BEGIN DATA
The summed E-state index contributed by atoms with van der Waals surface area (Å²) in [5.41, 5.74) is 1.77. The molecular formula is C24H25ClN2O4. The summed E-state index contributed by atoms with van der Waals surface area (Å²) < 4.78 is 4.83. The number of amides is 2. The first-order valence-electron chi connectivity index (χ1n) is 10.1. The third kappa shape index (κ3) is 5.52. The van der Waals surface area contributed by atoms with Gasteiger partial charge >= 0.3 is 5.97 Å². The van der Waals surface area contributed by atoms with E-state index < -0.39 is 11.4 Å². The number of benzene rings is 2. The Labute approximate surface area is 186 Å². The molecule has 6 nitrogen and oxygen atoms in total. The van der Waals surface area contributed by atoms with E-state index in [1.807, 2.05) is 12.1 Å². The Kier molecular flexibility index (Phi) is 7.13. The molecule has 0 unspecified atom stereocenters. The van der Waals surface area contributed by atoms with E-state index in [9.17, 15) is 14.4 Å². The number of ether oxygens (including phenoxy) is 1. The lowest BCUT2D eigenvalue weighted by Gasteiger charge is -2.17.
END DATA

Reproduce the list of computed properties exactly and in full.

The summed E-state index contributed by atoms with van der Waals surface area (Å²) in [5.41, 5.74) is 1.77. The molecular formula is C24H25ClN2O4. The summed E-state index contributed by atoms with van der Waals surface area (Å²) < 4.78 is 4.83. The number of amides is 2. The first-order valence-electron chi connectivity index (χ1n) is 10.1. The third kappa shape index (κ3) is 5.52. The van der Waals surface area contributed by atoms with Gasteiger partial charge >= 0.3 is 5.97 Å². The van der Waals surface area contributed by atoms with E-state index < -0.39 is 11.4 Å². The number of benzene rings is 2. The Labute approximate surface area is 186 Å². The molecule has 6 nitrogen and oxygen atoms in total. The van der Waals surface area contributed by atoms with E-state index in [1.807, 2.05) is 12.1 Å². The Kier molecular flexibility index (Phi) is 7.13. The molecule has 0 unspecified atom stereocenters. The van der Waals surface area contributed by atoms with E-state index in [9.17, 15) is 14.4 Å². The number of ether oxygens (including phenoxy) is 1. The lowest BCUT2D eigenvalue weighted by Gasteiger charge is -2.17.